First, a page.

A knight carrying a lance.
- The definition of a lance is a sharp weapon made from a long thin handle with a spearhead.
An example of a lance is what medieval horsemen used as weapons in jousting.
- Lance is defined as to attack or pierce, or to cut open.
An example of lance is a doctor cutting open a boil.
- a thrusting weapon consisting of a long wooden shaft with a sharp metal spearhead
- any sharp instrument resembling a lance, as a fish spear
- a surgical lancet
Origin of lanceOld French ; from Classical Latin lancea, light spear, lance, origin, originally Spanish lance ; from Celtic
- to attack or pierce with or as with a lance
- to cut open (a boil, etc.) with or as with a lancet
- a. A thrusting weapon with a long wooden shaft and a sharp metal head.b. A similar implement for spearing fish.
- A cavalry lancer.
- Medicine See lancet.
transitive verblanced, lanc·ing, lanc·es
- To pierce with a lance.
- Medicine To make a surgical incision in; cut into: lance a boil.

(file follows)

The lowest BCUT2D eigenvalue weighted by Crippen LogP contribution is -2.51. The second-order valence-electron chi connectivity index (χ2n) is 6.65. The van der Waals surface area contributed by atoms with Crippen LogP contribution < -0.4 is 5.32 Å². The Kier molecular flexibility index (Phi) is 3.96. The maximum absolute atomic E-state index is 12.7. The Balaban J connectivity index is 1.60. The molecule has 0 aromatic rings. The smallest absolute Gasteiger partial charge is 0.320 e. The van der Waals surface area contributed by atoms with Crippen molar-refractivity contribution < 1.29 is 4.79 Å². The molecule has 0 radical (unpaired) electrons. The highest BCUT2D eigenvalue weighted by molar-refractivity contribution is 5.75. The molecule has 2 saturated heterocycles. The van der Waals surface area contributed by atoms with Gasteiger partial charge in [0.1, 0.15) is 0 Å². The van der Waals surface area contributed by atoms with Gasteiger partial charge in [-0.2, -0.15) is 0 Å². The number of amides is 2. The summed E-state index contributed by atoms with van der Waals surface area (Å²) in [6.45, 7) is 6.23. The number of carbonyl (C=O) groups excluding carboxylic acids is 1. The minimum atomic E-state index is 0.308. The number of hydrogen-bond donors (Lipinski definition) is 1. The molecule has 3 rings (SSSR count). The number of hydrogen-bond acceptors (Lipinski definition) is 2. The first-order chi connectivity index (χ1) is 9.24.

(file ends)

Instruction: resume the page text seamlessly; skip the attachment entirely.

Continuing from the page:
Origin of lanceMiddle English, from Old French, from Latin lancea, probably of Celtic origin.
- A weapon of war, consisting of a long shaft or handle and a steel blade or head; a spear carried by horsemen.
- A wooden spear, sometimes hollow, used in jousting or tilting, designed to shatter on impact with the opposing knight’s armour.
- (fishing) A spear or harpoon used by whalers and fishermen.
- (military) A soldier armed with a lance; a lancer.
- (military) An instrument which conveys the charge of a piece of ordnance and forces it home.
- (founding) A small iron rod which suspends the core of the mold in casting a shell.
- (pyrotechnics) One of the small paper cases filled with combustible composition, which mark the outlines of a figure.
- (medicine) A lancet.
(third-person singular simple present lances, present participle lancing, simple past and past participle lanced)
From Old French lance, from Latin lancea.
The surname is derived from a medieval given name Lanzo, short form of names beginning with the Germanic element land "land".